Objective: To investigate the influence of serum albumin on the prognosis of elderly patients with stage 3-4 chronic kidney disease (CKD).
Methods: From July 2013 to November 2015, elderly CKD patients (≥60 years), with eGFR ≥15 mL/min/1.73 m2 and <60 mL/min/1.73 m2, with CKD stage 3-4 in the geriatric nephrology clinic were enrolled. General information and underlying diseases were recorded. Laboratory indices were evaluated. Composite endpoint events (CEE) including renal endpoint events, cardiocerebral vascular endpoint events, and death were elucidated. Based on the ROC curves, the patients were divided into lower and higher serum albumin groups (<42.5 and ≥42.5 g/L).
Results: The occurrence of CEEs was significantly higher in lower serum albumin group than those in the higher group. Also, the patients in the higher group were significantly younger with lower urinary protein, blood urea, brain natriuretic peptide, and cystatin C than those in the lower serum albumin group. Contrastingly, hemoglobin, total serum protein, serum calcium, and superoxide dismutase were remarkably higher. The composite endpoints of multifactor logistic regression analysis indicated that as the serum albumin is increased by every 1 g/L, the probability of CEEs would reduce 14.8%, and the risk occurrence rate of the lower serum albumin group was 4.739 fold than the higher group.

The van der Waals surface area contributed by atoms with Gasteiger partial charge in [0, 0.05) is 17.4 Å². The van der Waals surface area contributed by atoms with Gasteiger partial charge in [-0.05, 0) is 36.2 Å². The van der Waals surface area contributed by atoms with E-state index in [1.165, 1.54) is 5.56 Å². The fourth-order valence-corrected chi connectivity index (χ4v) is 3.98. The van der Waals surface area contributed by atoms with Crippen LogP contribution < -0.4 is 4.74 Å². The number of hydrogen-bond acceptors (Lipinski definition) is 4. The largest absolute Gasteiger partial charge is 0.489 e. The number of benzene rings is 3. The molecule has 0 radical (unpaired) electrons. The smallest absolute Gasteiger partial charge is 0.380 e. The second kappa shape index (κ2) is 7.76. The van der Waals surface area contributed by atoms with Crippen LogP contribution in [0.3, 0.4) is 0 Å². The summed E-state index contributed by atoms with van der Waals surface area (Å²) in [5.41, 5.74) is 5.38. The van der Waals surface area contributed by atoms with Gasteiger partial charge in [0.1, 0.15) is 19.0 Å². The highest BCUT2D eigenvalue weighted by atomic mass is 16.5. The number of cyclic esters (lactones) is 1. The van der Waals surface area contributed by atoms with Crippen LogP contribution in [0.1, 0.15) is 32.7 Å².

Conclusion: The results suggest that patients with higher serum albumin had a better prognosis than those with lower serum albumin. The low level was an independent risk factor influencing the prognosis of elderly patients in stage 3-4 CKD.
Keywords: CKD; Elderly patients; Prognosis; Serum albumin.